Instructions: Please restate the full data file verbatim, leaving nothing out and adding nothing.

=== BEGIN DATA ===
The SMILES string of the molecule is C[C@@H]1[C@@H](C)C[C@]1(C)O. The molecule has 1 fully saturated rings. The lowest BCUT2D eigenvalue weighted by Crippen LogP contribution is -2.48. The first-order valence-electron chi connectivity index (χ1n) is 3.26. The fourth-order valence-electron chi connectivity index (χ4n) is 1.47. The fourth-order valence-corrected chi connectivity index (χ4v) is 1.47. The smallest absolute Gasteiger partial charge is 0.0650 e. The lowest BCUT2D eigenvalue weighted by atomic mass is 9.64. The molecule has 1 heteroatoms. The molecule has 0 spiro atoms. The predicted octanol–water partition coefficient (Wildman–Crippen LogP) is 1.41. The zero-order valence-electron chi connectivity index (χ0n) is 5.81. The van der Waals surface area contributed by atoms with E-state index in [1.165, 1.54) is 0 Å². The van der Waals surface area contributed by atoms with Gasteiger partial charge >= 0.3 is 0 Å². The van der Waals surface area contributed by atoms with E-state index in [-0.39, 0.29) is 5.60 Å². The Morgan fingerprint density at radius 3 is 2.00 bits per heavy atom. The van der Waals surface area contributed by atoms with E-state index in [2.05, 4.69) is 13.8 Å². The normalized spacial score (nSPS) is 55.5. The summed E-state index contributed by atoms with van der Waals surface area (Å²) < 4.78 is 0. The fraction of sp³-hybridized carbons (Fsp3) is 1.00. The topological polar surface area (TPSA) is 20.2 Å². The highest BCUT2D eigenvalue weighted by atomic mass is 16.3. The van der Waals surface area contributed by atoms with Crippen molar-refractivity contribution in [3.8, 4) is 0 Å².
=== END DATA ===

The SMILES string of the molecule is C[C@@H]1[C@@H](C)C[C@]1(C)O. The molecule has 1 fully saturated rings. The lowest BCUT2D eigenvalue weighted by Crippen LogP contribution is -2.48. The first-order valence-electron chi connectivity index (χ1n) is 3.26. The fourth-order valence-electron chi connectivity index (χ4n) is 1.47. The fourth-order valence-corrected chi connectivity index (χ4v) is 1.47. The smallest absolute Gasteiger partial charge is 0.0650 e. The lowest BCUT2D eigenvalue weighted by atomic mass is 9.64. The molecule has 1 heteroatoms. The molecule has 0 spiro atoms. The predicted octanol–water partition coefficient (Wildman–Crippen LogP) is 1.41. The zero-order valence-electron chi connectivity index (χ0n) is 5.81. The van der Waals surface area contributed by atoms with E-state index in [1.165, 1.54) is 0 Å². The van der Waals surface area contributed by atoms with Gasteiger partial charge >= 0.3 is 0 Å². The van der Waals surface area contributed by atoms with E-state index in [-0.39, 0.29) is 5.60 Å². The Morgan fingerprint density at radius 3 is 2.00 bits per heavy atom. The van der Waals surface area contributed by atoms with E-state index in [2.05, 4.69) is 13.8 Å². The normalized spacial score (nSPS) is 55.5. The summed E-state index contributed by atoms with van der Waals surface area (Å²) < 4.78 is 0. The fraction of sp³-hybridized carbons (Fsp3) is 1.00. The topological polar surface area (TPSA) is 20.2 Å². The highest BCUT2D eigenvalue weighted by atomic mass is 16.3. The van der Waals surface area contributed by atoms with Crippen molar-refractivity contribution in [3.8, 4) is 0 Å².